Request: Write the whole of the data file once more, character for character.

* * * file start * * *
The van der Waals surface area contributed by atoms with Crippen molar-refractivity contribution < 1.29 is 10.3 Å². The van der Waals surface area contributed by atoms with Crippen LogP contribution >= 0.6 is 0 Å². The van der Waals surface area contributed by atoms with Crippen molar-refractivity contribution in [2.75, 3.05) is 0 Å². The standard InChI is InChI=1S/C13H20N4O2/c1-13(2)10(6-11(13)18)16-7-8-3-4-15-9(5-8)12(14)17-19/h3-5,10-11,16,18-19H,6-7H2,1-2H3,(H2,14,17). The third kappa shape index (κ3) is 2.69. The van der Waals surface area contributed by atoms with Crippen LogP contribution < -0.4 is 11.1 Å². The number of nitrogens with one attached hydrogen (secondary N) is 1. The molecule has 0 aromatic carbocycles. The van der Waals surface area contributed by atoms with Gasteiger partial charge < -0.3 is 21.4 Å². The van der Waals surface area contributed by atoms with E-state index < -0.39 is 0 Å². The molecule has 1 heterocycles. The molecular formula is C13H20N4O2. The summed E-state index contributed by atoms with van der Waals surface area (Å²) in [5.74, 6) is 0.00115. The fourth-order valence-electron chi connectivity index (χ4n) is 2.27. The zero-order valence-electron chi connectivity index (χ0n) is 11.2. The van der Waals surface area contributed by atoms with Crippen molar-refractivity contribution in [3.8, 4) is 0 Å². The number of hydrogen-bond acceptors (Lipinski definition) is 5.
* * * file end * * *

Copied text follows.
The van der Waals surface area contributed by atoms with Crippen molar-refractivity contribution < 1.29 is 10.3 Å². The van der Waals surface area contributed by atoms with Crippen LogP contribution >= 0.6 is 0 Å². The van der Waals surface area contributed by atoms with Crippen molar-refractivity contribution in [2.75, 3.05) is 0 Å². The standard InChI is InChI=1S/C13H20N4O2/c1-13(2)10(6-11(13)18)16-7-8-3-4-15-9(5-8)12(14)17-19/h3-5,10-11,16,18-19H,6-7H2,1-2H3,(H2,14,17). The third kappa shape index (κ3) is 2.69. The van der Waals surface area contributed by atoms with Crippen LogP contribution < -0.4 is 11.1 Å². The number of nitrogens with one attached hydrogen (secondary N) is 1. The molecule has 0 aromatic carbocycles. The van der Waals surface area contributed by atoms with Gasteiger partial charge < -0.3 is 21.4 Å². The van der Waals surface area contributed by atoms with E-state index < -0.39 is 0 Å². The molecule has 1 heterocycles. The molecular formula is C13H20N4O2. The summed E-state index contributed by atoms with van der Waals surface area (Å²) in [5.74, 6) is 0.00115. The fourth-order valence-electron chi connectivity index (χ4n) is 2.27. The zero-order valence-electron chi connectivity index (χ0n) is 11.2. The van der Waals surface area contributed by atoms with Crippen molar-refractivity contribution in [3.8, 4) is 0 Å². The number of hydrogen-bond acceptors (Lipinski definition) is 5.